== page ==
The big idea at this age is to progressively assign more responsibility. As Pacilio notes, “The value of chores is in creating full-functioning members of a society.”

Start Now!

New to the idea of chores and not sure where to start? Aaronson suggests starting slow. “Begin by creating a chores list with just one or two chores for each school-age kid.”
Giving kids jobs shouldn’t be looked at as a burden or a punishment. Parents need to remember that chores won’t hamper kids success at school, but instead will build on it. Pacilio advises, “I would encourage parents to look at chores as necessary teaching opportunities. To let your child leave the house still a child is to thwart his adulthood and cripple a society. Chores are the tools you use to create a good employee, an appreciated neighbor, and most importantly, a good spouse and parent himself.”

Suggested Chores for School Age Children (adapted from Mrs. Clean Jeans’ Housekeeping with Kids)


• Make their bed
• Squeegee the shower
• Feed & exercise pets
• Clean pets’ bowls and cages
• Wipe down interior of microwave
• Simple cooking tasks such as rinsing vegetables
• Put dishes in dishwasher
• Take out trash and recycling
• Pour beverages for meals
• Help hand-wash dishes
• Make lunch for school
• Unload the dishwasher
• Disinfect kitchen and bathroom countertops
• Prepare meals
• Clean coffeemaker thoroughly
• Mow lawn
• Vacuum house


• Pour beverages for meals
• Help hand-wash dishes
• Make lunch for school
• Unload the dishwasher
• Disinfect kitchen and bathroom countertops


• Prepare meals
• Clean coffeemaker thoroughly
• Mow lawn
• Vacuum house

Chores For Preschoolers

Preschoolers learn by doing, and parents are their best teachers. We can help young children develop a ‘can do attitude’ by teaching them skills they will use for the rest of their lives.
Dr. Linda Passmark, former director of the Okla. State Department of Health Child Development Program, confirms that chores are important for children three to five years of age. “Preschoolers learn they are a valuable part of the family, because they are contributing to the family.”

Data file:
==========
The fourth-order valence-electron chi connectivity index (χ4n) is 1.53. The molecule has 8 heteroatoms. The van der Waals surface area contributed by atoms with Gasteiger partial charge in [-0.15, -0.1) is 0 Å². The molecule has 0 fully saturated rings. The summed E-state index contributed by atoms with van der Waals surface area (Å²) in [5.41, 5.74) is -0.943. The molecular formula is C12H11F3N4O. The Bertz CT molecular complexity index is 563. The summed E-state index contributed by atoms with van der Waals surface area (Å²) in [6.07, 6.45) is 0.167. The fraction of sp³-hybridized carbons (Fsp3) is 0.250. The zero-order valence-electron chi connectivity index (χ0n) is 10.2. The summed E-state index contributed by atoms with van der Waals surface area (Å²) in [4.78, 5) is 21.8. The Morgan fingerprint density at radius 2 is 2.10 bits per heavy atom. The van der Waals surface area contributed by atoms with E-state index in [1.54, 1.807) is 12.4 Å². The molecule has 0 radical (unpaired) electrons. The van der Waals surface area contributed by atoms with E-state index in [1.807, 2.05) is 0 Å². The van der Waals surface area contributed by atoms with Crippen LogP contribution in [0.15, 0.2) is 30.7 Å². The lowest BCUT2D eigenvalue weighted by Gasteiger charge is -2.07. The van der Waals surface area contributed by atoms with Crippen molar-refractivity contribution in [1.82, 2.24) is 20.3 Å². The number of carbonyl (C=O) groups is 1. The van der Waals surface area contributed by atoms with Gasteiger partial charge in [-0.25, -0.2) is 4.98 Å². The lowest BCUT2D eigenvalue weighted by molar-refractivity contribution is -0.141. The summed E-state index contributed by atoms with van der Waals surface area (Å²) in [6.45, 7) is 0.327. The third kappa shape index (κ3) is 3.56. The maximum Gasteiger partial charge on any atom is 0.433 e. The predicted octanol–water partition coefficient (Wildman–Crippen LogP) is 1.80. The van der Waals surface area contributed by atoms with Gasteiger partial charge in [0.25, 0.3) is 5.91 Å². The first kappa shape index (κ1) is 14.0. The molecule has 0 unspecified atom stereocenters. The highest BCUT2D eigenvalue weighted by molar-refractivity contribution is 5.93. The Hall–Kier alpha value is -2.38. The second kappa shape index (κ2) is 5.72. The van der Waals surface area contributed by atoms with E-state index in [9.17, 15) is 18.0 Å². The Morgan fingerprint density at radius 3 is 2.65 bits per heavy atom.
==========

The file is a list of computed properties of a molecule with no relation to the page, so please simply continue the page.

Suggested Chores for Preschoolers

• Making beds. Preschoolers can help remove sheets and carry to the laundry area.
• Washing clothes. Show preschoolers how detergent is measured, how wash or dry cycles and temperatures are selected. Ask him to help by tossing wet clothing into the dryer. Give him a basket of clean clothes to fold when washing is done. Hand towels and socks are good items to start with.
• Cooking. Preschoolers can help with stirring, pouring and, best of all, tasting.
• Washing dishes. Provide your preschooler with several objects (plastic ware or washable toys) to wash and discuss how to best clean the items.
• Groceries. At the store, discuss the items that you choose. When you get home, let him help carry small items or place items on the shelf in your pantry.
• Dusting. Let your preschooler loose with a clean cloth, paper towel or feather duster (no polish).
• Yard work. Preschoolers can help with weeding, watering plants, bagging fall leaves or sweeping the sidewalk.

Young children usually have short attention spans, so they will likely be ready to move on to another activity after five to 15 minutes. All preschool chores require adult supervision in order for the child to learn the expectations/sequence for completing the task.

Donna S. Jones, M.Ed is a Certified Child and Parenting Specialist in Tahlequah.

Lara Krupicka is a freelance writer and mom to three girls, ages 7, 10 and 12. She learns as much from sharing housework with her kids as they learn from her.